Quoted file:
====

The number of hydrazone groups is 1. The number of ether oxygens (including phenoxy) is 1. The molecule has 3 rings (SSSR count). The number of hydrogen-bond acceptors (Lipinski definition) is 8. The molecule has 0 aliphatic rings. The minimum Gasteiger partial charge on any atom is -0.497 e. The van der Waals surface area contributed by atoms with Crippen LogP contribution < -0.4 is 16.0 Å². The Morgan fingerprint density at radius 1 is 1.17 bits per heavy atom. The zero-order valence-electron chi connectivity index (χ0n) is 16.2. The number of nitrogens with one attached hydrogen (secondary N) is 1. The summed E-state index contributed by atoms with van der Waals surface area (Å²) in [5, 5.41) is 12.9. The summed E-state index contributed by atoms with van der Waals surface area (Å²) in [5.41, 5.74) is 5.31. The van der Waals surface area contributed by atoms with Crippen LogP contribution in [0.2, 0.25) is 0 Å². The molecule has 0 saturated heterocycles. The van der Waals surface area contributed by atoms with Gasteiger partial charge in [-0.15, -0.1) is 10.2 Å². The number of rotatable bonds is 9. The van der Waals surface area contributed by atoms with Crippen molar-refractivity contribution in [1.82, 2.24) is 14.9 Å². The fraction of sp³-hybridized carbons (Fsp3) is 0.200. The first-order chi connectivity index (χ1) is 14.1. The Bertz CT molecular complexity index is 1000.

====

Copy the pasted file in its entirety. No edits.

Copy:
The number of hydrazone groups is 1. The number of ether oxygens (including phenoxy) is 1. The molecule has 3 rings (SSSR count). The number of hydrogen-bond acceptors (Lipinski definition) is 8. The molecule has 0 aliphatic rings. The minimum Gasteiger partial charge on any atom is -0.497 e. The van der Waals surface area contributed by atoms with Crippen LogP contribution < -0.4 is 16.0 Å². The Morgan fingerprint density at radius 1 is 1.17 bits per heavy atom. The zero-order valence-electron chi connectivity index (χ0n) is 16.2. The number of nitrogens with one attached hydrogen (secondary N) is 1. The summed E-state index contributed by atoms with van der Waals surface area (Å²) in [5, 5.41) is 12.9. The summed E-state index contributed by atoms with van der Waals surface area (Å²) in [5.41, 5.74) is 5.31. The van der Waals surface area contributed by atoms with Crippen LogP contribution in [0.2, 0.25) is 0 Å². The molecule has 0 saturated heterocycles. The van der Waals surface area contributed by atoms with Gasteiger partial charge in [-0.15, -0.1) is 10.2 Å². The number of rotatable bonds is 9. The van der Waals surface area contributed by atoms with Crippen molar-refractivity contribution in [1.82, 2.24) is 14.9 Å². The fraction of sp³-hybridized carbons (Fsp3) is 0.200. The first-order chi connectivity index (χ1) is 14.1. The Bertz CT molecular complexity index is 1000.